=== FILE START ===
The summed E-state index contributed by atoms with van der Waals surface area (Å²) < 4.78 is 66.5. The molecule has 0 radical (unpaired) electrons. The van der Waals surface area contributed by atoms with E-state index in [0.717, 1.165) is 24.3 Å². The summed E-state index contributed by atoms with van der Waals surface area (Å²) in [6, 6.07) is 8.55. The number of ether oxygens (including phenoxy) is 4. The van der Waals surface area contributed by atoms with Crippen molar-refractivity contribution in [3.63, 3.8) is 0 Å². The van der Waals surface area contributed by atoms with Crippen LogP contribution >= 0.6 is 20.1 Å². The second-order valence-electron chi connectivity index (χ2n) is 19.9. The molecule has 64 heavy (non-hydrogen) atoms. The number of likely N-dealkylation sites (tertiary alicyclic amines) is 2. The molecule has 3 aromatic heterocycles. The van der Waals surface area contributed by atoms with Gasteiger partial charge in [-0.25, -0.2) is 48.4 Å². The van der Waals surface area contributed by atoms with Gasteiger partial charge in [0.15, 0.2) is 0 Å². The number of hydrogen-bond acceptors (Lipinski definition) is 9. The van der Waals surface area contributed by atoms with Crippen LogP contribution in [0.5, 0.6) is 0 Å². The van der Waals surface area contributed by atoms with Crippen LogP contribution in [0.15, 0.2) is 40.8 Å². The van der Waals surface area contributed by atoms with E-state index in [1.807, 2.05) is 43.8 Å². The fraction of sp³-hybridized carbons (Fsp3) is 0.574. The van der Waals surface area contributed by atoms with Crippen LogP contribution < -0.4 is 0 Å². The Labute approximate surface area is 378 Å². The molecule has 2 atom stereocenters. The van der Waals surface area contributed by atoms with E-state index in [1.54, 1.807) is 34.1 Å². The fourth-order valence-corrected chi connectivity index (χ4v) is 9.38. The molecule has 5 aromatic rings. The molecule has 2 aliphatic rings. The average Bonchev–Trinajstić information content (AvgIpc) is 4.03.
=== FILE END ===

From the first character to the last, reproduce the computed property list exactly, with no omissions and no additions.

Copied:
The summed E-state index contributed by atoms with van der Waals surface area (Å²) < 4.78 is 66.5. The molecule has 0 radical (unpaired) electrons. The van der Waals surface area contributed by atoms with E-state index in [0.717, 1.165) is 24.3 Å². The summed E-state index contributed by atoms with van der Waals surface area (Å²) in [6, 6.07) is 8.55. The number of ether oxygens (including phenoxy) is 4. The van der Waals surface area contributed by atoms with Crippen molar-refractivity contribution in [3.63, 3.8) is 0 Å². The van der Waals surface area contributed by atoms with Crippen LogP contribution >= 0.6 is 20.1 Å². The second-order valence-electron chi connectivity index (χ2n) is 19.9. The molecule has 64 heavy (non-hydrogen) atoms. The number of likely N-dealkylation sites (tertiary alicyclic amines) is 2. The molecule has 3 aromatic heterocycles. The van der Waals surface area contributed by atoms with Gasteiger partial charge in [-0.25, -0.2) is 48.4 Å². The van der Waals surface area contributed by atoms with Gasteiger partial charge in [0.15, 0.2) is 0 Å². The number of hydrogen-bond acceptors (Lipinski definition) is 9. The van der Waals surface area contributed by atoms with Crippen LogP contribution in [0.5, 0.6) is 0 Å². The van der Waals surface area contributed by atoms with Crippen LogP contribution in [0.15, 0.2) is 40.8 Å². The van der Waals surface area contributed by atoms with E-state index in [1.807, 2.05) is 43.8 Å². The fraction of sp³-hybridized carbons (Fsp3) is 0.574. The van der Waals surface area contributed by atoms with Crippen LogP contribution < -0.4 is 0 Å². The Labute approximate surface area is 378 Å². The molecule has 2 atom stereocenters. The van der Waals surface area contributed by atoms with E-state index in [1.54, 1.807) is 34.1 Å². The fourth-order valence-corrected chi connectivity index (χ4v) is 9.38. The molecule has 5 aromatic rings. The molecule has 2 aliphatic rings. The average Bonchev–Trinajstić information content (AvgIpc) is 4.03.